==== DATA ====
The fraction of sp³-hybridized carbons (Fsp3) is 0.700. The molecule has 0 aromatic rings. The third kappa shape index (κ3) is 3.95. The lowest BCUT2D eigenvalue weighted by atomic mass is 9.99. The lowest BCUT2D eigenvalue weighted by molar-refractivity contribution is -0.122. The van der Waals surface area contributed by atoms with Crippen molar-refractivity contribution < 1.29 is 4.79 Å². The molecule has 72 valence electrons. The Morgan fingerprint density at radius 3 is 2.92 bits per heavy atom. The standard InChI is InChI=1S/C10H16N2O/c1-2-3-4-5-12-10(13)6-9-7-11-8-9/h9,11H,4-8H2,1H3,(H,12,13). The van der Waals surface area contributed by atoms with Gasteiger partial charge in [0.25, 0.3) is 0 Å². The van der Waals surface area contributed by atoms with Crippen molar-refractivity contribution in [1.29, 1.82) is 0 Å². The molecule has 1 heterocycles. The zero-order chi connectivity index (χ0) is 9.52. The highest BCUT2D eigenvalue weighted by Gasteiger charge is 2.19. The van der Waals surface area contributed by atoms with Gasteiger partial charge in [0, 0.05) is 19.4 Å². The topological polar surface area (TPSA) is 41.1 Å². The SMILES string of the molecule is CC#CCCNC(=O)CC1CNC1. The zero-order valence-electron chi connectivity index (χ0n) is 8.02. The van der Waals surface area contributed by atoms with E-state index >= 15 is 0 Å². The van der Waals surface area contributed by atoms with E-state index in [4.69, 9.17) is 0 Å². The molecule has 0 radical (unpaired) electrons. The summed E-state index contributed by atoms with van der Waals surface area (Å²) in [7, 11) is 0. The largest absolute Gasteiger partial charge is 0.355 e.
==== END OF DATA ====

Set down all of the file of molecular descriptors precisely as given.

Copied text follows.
The fraction of sp³-hybridized carbons (Fsp3) is 0.700. The molecule has 0 aromatic rings. The third kappa shape index (κ3) is 3.95. The lowest BCUT2D eigenvalue weighted by atomic mass is 9.99. The lowest BCUT2D eigenvalue weighted by molar-refractivity contribution is -0.122. The van der Waals surface area contributed by atoms with Crippen molar-refractivity contribution < 1.29 is 4.79 Å². The molecule has 72 valence electrons. The Morgan fingerprint density at radius 3 is 2.92 bits per heavy atom. The standard InChI is InChI=1S/C10H16N2O/c1-2-3-4-5-12-10(13)6-9-7-11-8-9/h9,11H,4-8H2,1H3,(H,12,13). The van der Waals surface area contributed by atoms with Gasteiger partial charge in [0.25, 0.3) is 0 Å². The van der Waals surface area contributed by atoms with Crippen molar-refractivity contribution in [1.29, 1.82) is 0 Å². The molecule has 1 heterocycles. The zero-order chi connectivity index (χ0) is 9.52. The highest BCUT2D eigenvalue weighted by Gasteiger charge is 2.19. The van der Waals surface area contributed by atoms with Gasteiger partial charge in [0, 0.05) is 19.4 Å². The topological polar surface area (TPSA) is 41.1 Å². The SMILES string of the molecule is CC#CCCNC(=O)CC1CNC1. The zero-order valence-electron chi connectivity index (χ0n) is 8.02. The van der Waals surface area contributed by atoms with E-state index >= 15 is 0 Å². The van der Waals surface area contributed by atoms with E-state index in [4.69, 9.17) is 0 Å². The molecule has 0 radical (unpaired) electrons. The summed E-state index contributed by atoms with van der Waals surface area (Å²) in [7, 11) is 0. The largest absolute Gasteiger partial charge is 0.355 e.